We parents need to award a prize of some sorts to the people who invented the hand sterilizing goop/gel in a bottle. It seems to be mostly rubbing alcohol in some kind of gel, but is always there, requires no towel to dry and is kind of fun to use. Even when your kids are good at washing their hands, it can't hurt and besides, you may find that your dirty hands are still cleaner than the sink in some quaint place.

As for other items to bring along, here is some additional advice from a reader who was kind enough to send it in by e-mail:

“I think individually wrapped witch hazel towelettes (Dickinson's brand) are great. They clean up a face and hands before a meal, they wipe off possible poison oak if a child strays off the trail while hiking, they sub for toilet paper in a pinch. They are light and easy to carry during the day. Witch hazel is a mild, non-drying astringent.”

Don't laugh but a pair of scissors is one of the easiest ways to cut up food for a child in a restaurant or on the plane when a real knife is unavailable or inconvenient (bringing a sharp knife through airport security is not a good idea). In Chinese restaurants food is cut up in the kitchen, and there can be no knives on the table. If your kids' mouths are smaller than the chef thought when he chopped up the food, whip out the scissors, cut things up, and tuck them back into a backpack.

Noodles through South East Asia are almost always so long that our kids ended up with noodle goo on their faces when they tried to suck the whole length into their mouths only to have the end whiplash against their cheek. A few seconds of scissor work will reduce the noodles to kid-size. Scissors in a backpack are also far less threatening in any situation as compared to a knife, and safer too.

In Asia chopsticks rock, but for smaller kids they don't work well and not every place can conjure up a fork, so bring a fork if you or your kids may need one.

We especially relish (get it? Sorry.) disposable wooden chopsticks, as they do not require you to determine if the plastic ones at the previous place were washed more than once since the Ming Dynasty. In some places food is eaten with one's hands, again perhaps a dream come true for some kids, for others with dirty fingers a time to reacquaint oneself with Mr. Fork. Also, the utensils you bring from home might lack the more interesting germs available overseas as well.

Same for a drinking cup. A bottle you can repeatedly fill with (clean) water is good and cheaper than eighteen bottles of Evian purchased over a two week journey. Kids are whacked harder than grownups by unclean things and the usual safe things to drink (bottled sodas, beer [yeah, there'll be such sacrifices required]) may not be right for your kids. Freezing does not kill all bacteria, so if the water is unsafe to drink the ice is also unhealthy.

Same for unknown-source ice cream. If you wouldn't drink the local milk, don't eat the local ice cream. As for bottled drinks, we have never had a problem with brands we knew, such as Coke. We have had a nasty turn or two with unknown local brands. Bottles need to be properly washed and sterilized between uses, while canned drinks bypass this extra chance for bacteria. Wipe the tops with that sterilizing hand gel.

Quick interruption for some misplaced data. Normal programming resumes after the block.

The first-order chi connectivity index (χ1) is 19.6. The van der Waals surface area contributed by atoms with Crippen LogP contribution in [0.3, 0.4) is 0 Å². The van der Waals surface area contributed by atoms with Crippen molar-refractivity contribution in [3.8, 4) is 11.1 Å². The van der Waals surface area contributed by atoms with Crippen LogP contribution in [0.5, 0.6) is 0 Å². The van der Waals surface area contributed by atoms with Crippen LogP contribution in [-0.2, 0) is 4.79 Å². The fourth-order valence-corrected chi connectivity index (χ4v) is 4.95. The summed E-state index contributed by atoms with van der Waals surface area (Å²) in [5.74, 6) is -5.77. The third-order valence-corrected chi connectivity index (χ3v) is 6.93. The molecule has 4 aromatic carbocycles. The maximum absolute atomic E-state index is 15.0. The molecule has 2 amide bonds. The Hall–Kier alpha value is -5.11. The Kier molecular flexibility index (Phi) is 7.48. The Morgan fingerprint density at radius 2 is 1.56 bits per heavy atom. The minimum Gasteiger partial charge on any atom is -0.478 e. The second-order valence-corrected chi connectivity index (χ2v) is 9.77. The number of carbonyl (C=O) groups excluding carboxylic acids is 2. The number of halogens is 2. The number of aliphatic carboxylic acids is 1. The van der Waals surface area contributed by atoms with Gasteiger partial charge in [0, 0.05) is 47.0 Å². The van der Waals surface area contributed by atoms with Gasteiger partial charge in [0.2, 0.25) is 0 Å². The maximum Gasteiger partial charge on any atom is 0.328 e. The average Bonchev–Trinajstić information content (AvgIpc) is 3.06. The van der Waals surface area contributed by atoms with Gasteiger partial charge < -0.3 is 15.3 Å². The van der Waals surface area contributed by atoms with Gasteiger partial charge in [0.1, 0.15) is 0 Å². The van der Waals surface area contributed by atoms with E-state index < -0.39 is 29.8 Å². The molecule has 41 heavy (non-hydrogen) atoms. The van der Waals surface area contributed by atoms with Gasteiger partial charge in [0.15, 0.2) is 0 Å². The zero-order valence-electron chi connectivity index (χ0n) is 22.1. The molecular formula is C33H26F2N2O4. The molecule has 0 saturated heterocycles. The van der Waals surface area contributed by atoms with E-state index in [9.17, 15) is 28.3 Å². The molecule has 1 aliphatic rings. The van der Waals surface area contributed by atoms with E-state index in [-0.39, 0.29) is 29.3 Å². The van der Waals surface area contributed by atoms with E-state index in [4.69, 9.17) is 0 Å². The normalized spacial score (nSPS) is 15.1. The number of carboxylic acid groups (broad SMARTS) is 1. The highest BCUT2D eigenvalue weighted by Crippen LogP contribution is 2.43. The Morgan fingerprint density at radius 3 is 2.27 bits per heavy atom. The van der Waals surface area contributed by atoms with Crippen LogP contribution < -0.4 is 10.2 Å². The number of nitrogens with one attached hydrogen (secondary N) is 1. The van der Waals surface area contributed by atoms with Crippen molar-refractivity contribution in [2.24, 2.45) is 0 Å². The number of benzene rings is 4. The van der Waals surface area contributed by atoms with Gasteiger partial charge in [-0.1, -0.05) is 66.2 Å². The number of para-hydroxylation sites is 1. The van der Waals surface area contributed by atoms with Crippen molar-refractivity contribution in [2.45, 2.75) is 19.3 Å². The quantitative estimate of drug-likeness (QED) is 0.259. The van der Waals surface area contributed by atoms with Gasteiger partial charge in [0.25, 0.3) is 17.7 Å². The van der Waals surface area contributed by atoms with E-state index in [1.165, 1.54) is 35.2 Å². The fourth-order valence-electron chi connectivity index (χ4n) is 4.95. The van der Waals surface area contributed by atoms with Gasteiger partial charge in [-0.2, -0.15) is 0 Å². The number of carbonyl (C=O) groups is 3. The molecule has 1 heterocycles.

Crackers or whatever your children like can fill in when service is slow, when only spicy (or fishy or whatever) things are on the menu, or generically when there is nothing on the menu they like and you are required to eat lunch in Le Exotic CafÃÆ'© so Mom and Dad can experience local foods, preceded by a trip to Le Fast Food so the kids get fed too (this two-tiered meals system by the way can spare you “discussing” where to eat.)

Such discussions usually in our family begin with a patient, nurturing lecture about the need to try new things abroad, the magic of foreign travel, blah, blah and quickly move to an endgame of “Because I said so!” If you feel guilty about not exposing your kids to things different at ever turn, clip this line out and pack it with you:

It's OK.

The two-tiered eating method also might spare you spending a lot of money in a good restaurant on food your children may not appreciate and/or finish.

Bring along some bottled water. The restaurant may not have any, or you may not feel it is clean enough, or it may not arrive at the table unopened (ask!) and thus you cannot be sure whether it is real bottled water, or an empty bottle the waiter just filled from the kitchen tap. Not everywhere, even if the water is safe, may have drinks your children will like, or sodas without caffeine so they are not up all night.

The water you bring along may help save the day, and is obviously cheaper than Cokes off the menu.

You might also be interested in what looks like a really useful series of travel books called Eat Smart (see our review here). There are five volumes so far—Mexico, Indonesia, Poland, Turkey and Brazil—giving you all sorts of advice on what to eat, what stuff in the market is called and even recipes to duplicate a new favorite once you get home.

They might also be of value to help you avoid foods that you might not like, or which might be unhealthful to you because of an allergy, for example.